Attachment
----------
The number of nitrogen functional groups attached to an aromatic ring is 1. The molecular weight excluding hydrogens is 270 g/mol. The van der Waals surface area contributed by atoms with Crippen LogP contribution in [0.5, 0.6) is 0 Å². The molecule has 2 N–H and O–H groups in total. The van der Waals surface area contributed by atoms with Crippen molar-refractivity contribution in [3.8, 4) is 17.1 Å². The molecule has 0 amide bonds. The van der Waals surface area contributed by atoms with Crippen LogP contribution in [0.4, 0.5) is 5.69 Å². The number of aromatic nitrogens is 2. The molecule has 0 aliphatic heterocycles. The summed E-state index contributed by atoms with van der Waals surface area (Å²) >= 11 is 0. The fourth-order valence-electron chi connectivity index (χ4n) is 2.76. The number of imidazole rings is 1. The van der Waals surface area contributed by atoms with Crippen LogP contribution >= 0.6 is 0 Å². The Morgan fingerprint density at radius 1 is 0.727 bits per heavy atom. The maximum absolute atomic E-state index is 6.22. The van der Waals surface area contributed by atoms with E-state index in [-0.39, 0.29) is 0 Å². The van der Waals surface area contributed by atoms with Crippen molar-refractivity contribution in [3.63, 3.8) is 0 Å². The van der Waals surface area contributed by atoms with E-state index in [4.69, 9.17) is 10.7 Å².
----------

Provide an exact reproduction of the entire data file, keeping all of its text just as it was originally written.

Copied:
The number of nitrogen functional groups attached to an aromatic ring is 1. The molecular weight excluding hydrogens is 270 g/mol. The van der Waals surface area contributed by atoms with Crippen LogP contribution in [0.5, 0.6) is 0 Å². The molecule has 2 N–H and O–H groups in total. The van der Waals surface area contributed by atoms with Crippen molar-refractivity contribution in [3.8, 4) is 17.1 Å². The molecule has 0 amide bonds. The van der Waals surface area contributed by atoms with Crippen LogP contribution in [0.4, 0.5) is 5.69 Å². The number of aromatic nitrogens is 2. The molecule has 0 aliphatic heterocycles. The summed E-state index contributed by atoms with van der Waals surface area (Å²) >= 11 is 0. The fourth-order valence-electron chi connectivity index (χ4n) is 2.76. The number of imidazole rings is 1. The van der Waals surface area contributed by atoms with Crippen LogP contribution >= 0.6 is 0 Å². The Morgan fingerprint density at radius 1 is 0.727 bits per heavy atom. The maximum absolute atomic E-state index is 6.22. The van der Waals surface area contributed by atoms with E-state index in [-0.39, 0.29) is 0 Å². The van der Waals surface area contributed by atoms with Crippen molar-refractivity contribution in [3.63, 3.8) is 0 Å². The van der Waals surface area contributed by atoms with E-state index in [4.69, 9.17) is 10.7 Å².